This is the last profile in a three-part series, exploring how students with degrees in pharmacology and cell biophysics from UC have contributed to the field and succeeded locally but have also used their expertise in very different ways.
There’s nothing like your first bite of an ice cream sundae or a handful of salty potato chips when you’re craving a junk food snack.
But just imagine if even the worst vegetable or a lemon slice could taste like a piece of cake.
With Jay Slack on the job, this may soon be a reality.
Slack, a 1996 graduate from UC’s pharmacology and cell biophysics program, now works as a principal investigator for molecular biotechnology at Givaudan Flavors Corporation in Cincinnati.
He toils in the lab daily to identify ways taste molecules interact with different flavors, using receptors to identify the compounds that cause these reactions.
“We are interested in bitter blocking molecules,” he says, noting that researchers in his lab are trying to find ways to block the undesirable reaction from bitter tastes and instead create a reaction that creates sweetness. “This way, we can increase tastes without higher levels of additives, like sugar.”
A native Buckeye, Slack began his science education at Bowling Green State University. He heard about UC’s pharmacology program through family friends and decided to find out more.
“I was interested in science,” he says. “I already had a good scientific education under my belt and wanted to continue in an area that would allow me to be the master of my own destiny.
“I went in naïve and got a quality education. I use what I learned at UC every day.”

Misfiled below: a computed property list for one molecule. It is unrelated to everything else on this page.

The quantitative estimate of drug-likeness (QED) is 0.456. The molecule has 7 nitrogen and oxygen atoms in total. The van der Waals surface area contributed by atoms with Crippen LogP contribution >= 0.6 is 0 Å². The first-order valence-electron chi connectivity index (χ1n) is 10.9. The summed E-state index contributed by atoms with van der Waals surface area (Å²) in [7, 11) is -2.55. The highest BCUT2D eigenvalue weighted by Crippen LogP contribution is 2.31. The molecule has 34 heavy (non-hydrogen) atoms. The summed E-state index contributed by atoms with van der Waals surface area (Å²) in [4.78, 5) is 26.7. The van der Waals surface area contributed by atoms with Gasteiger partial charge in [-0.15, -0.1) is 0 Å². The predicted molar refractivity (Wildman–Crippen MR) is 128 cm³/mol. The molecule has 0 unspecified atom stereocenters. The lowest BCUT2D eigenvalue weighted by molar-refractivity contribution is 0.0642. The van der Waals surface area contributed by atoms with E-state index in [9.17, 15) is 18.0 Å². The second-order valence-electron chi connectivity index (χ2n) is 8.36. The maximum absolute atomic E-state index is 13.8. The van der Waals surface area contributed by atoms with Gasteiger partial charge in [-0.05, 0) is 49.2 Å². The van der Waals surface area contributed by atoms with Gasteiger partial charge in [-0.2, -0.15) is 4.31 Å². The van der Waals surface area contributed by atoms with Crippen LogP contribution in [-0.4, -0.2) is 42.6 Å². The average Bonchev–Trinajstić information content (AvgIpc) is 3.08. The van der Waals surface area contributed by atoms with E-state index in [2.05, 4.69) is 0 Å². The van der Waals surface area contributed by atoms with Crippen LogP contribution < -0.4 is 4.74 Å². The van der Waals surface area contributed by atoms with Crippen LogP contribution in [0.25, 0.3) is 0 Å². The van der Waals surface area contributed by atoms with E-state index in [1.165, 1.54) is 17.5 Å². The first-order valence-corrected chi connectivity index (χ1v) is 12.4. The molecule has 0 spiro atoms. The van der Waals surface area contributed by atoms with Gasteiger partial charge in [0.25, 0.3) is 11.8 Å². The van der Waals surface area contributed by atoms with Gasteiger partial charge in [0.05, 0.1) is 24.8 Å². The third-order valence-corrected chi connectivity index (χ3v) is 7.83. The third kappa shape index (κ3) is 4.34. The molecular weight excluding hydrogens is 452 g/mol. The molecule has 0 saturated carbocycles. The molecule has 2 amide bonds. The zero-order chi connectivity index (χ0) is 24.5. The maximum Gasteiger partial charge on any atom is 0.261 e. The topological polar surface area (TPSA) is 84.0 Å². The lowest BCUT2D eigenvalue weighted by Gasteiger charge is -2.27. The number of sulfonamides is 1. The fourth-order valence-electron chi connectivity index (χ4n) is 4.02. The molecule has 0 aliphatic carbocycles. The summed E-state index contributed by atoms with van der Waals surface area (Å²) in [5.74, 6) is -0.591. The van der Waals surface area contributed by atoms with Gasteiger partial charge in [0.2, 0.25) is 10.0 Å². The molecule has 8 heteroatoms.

After graduating, Slack completed post-doctoral research at UC, funded by the Howard Hughes Medical Institute. Through this work, he applied cloning techniques to discover new genes that are important for immune system function.
Then, he found a very different sort of opportunity at Givaudan.
“It was a risk,” he says. “It was a new field, but it was very stimulating and it created more opportunities as researcher.”
Slack jokes that career advancement wasn’t the only reason he chose to work with taste receptors.
“I’m a dad, so trying to get my kids to take nasty tasting medicine is a challenge,” he says. “If we can make drugs more palatable, it will make that job a lot easier. It gives me motivation.”
In 2000, Slack was hired to build a new research group to develop ways to identify taste receptors.
He’s risen through the ranks and is currently leading discovery efforts in the development and implementation of receptor-based tests and screening for discovery of taste active compounds.
“Our program has led to the commercialization of high-intensity cooling agents, novel sweet taste enhancers and proprietary bitter blockers for several non-carbohydrate sweeteners,” he says.
Although Slack has been a success in the flavor field, he admits that he didn’t always see himself in his current position.
“I thought I’d be at a pharma or biotech company, but scientifically speaking, this isn’t a different technology,” he says, adding that Givaudan offers a lot of support for basic research and gives scientists a lot of freedom to explore.
He notes that the pharmacology program is a tremendous asset for Cincinnati, which has a very large biotech field.
“Many people who go to school at UC stay in the city which ultimately links them back to the university,” he says. “I see that as being very advantageous because it’s a constant network of scientists learning from one another and growing from each others’ discoveries and successes.
“The pharmacology degree offers a very diverse learning experience,” he continues. “It teaches a broad range of skills that help its students to become nimble and serve in many scientific roles.
“I speak from experience when I say this degree prepared me to step in, ask questions and apply good, solid scientific knowledge to my work. I’d highly recommend it to any scientific mind with a ‘taste’—pun intended—for success!”